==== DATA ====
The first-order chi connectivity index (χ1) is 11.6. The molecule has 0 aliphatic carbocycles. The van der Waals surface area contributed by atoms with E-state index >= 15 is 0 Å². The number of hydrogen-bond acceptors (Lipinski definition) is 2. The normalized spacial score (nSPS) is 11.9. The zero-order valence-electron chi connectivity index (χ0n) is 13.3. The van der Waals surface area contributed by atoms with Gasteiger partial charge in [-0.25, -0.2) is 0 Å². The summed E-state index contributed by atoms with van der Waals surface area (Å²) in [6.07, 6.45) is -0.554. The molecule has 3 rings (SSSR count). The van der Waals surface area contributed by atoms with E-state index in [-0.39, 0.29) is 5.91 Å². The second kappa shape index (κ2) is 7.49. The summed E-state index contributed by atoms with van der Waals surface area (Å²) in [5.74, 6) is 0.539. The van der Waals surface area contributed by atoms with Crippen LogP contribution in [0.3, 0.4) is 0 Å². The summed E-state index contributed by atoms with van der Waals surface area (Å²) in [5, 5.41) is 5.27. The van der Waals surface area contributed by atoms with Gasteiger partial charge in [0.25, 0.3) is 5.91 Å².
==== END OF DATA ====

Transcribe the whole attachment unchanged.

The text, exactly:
The first-order chi connectivity index (χ1) is 11.6. The molecule has 0 aliphatic carbocycles. The van der Waals surface area contributed by atoms with E-state index >= 15 is 0 Å². The number of hydrogen-bond acceptors (Lipinski definition) is 2. The normalized spacial score (nSPS) is 11.9. The zero-order valence-electron chi connectivity index (χ0n) is 13.3. The van der Waals surface area contributed by atoms with Gasteiger partial charge in [-0.25, -0.2) is 0 Å². The summed E-state index contributed by atoms with van der Waals surface area (Å²) in [6.07, 6.45) is -0.554. The molecule has 3 rings (SSSR count). The van der Waals surface area contributed by atoms with E-state index in [-0.39, 0.29) is 5.91 Å². The second kappa shape index (κ2) is 7.49. The summed E-state index contributed by atoms with van der Waals surface area (Å²) in [5.74, 6) is 0.539. The van der Waals surface area contributed by atoms with Crippen LogP contribution in [0.3, 0.4) is 0 Å². The summed E-state index contributed by atoms with van der Waals surface area (Å²) in [5, 5.41) is 5.27. The van der Waals surface area contributed by atoms with Gasteiger partial charge in [0.25, 0.3) is 5.91 Å².